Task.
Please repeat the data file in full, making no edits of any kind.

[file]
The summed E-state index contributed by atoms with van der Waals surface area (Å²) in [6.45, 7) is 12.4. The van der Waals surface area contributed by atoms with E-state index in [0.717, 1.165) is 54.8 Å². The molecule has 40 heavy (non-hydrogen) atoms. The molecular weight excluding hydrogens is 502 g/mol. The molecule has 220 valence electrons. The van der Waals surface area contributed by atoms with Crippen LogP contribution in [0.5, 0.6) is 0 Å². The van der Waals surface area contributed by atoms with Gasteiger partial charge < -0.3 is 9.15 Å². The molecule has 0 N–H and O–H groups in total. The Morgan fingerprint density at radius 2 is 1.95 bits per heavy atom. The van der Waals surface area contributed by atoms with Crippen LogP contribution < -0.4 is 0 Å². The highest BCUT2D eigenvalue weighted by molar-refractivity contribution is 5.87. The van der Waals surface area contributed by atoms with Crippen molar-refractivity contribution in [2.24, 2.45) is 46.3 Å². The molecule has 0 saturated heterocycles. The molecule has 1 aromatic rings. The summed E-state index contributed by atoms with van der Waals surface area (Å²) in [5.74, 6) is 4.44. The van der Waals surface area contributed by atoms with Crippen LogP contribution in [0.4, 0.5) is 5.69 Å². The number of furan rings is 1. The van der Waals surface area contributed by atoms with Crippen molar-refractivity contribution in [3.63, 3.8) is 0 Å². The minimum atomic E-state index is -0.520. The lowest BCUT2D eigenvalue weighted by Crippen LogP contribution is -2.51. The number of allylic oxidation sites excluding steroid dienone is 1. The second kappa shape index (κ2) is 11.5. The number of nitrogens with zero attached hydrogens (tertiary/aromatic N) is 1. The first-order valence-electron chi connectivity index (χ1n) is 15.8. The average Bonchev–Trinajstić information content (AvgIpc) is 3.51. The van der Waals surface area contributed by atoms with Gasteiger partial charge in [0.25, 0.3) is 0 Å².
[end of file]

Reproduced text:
The summed E-state index contributed by atoms with van der Waals surface area (Å²) in [6.45, 7) is 12.4. The van der Waals surface area contributed by atoms with E-state index in [0.717, 1.165) is 54.8 Å². The molecule has 40 heavy (non-hydrogen) atoms. The molecular weight excluding hydrogens is 502 g/mol. The molecule has 220 valence electrons. The van der Waals surface area contributed by atoms with Crippen LogP contribution in [0.5, 0.6) is 0 Å². The van der Waals surface area contributed by atoms with Gasteiger partial charge < -0.3 is 9.15 Å². The molecule has 0 N–H and O–H groups in total. The Morgan fingerprint density at radius 2 is 1.95 bits per heavy atom. The van der Waals surface area contributed by atoms with Crippen LogP contribution < -0.4 is 0 Å². The highest BCUT2D eigenvalue weighted by molar-refractivity contribution is 5.87. The van der Waals surface area contributed by atoms with Crippen molar-refractivity contribution in [2.24, 2.45) is 46.3 Å². The molecule has 0 saturated heterocycles. The molecule has 1 aromatic rings. The summed E-state index contributed by atoms with van der Waals surface area (Å²) in [5.74, 6) is 4.44. The van der Waals surface area contributed by atoms with Crippen LogP contribution in [0.4, 0.5) is 5.69 Å². The number of furan rings is 1. The van der Waals surface area contributed by atoms with Crippen molar-refractivity contribution in [3.63, 3.8) is 0 Å². The minimum atomic E-state index is -0.520. The lowest BCUT2D eigenvalue weighted by Crippen LogP contribution is -2.51. The number of allylic oxidation sites excluding steroid dienone is 1. The second kappa shape index (κ2) is 11.5. The number of nitrogens with zero attached hydrogens (tertiary/aromatic N) is 1. The first-order valence-electron chi connectivity index (χ1n) is 15.8. The average Bonchev–Trinajstić information content (AvgIpc) is 3.51. The van der Waals surface area contributed by atoms with Gasteiger partial charge in [0.25, 0.3) is 0 Å².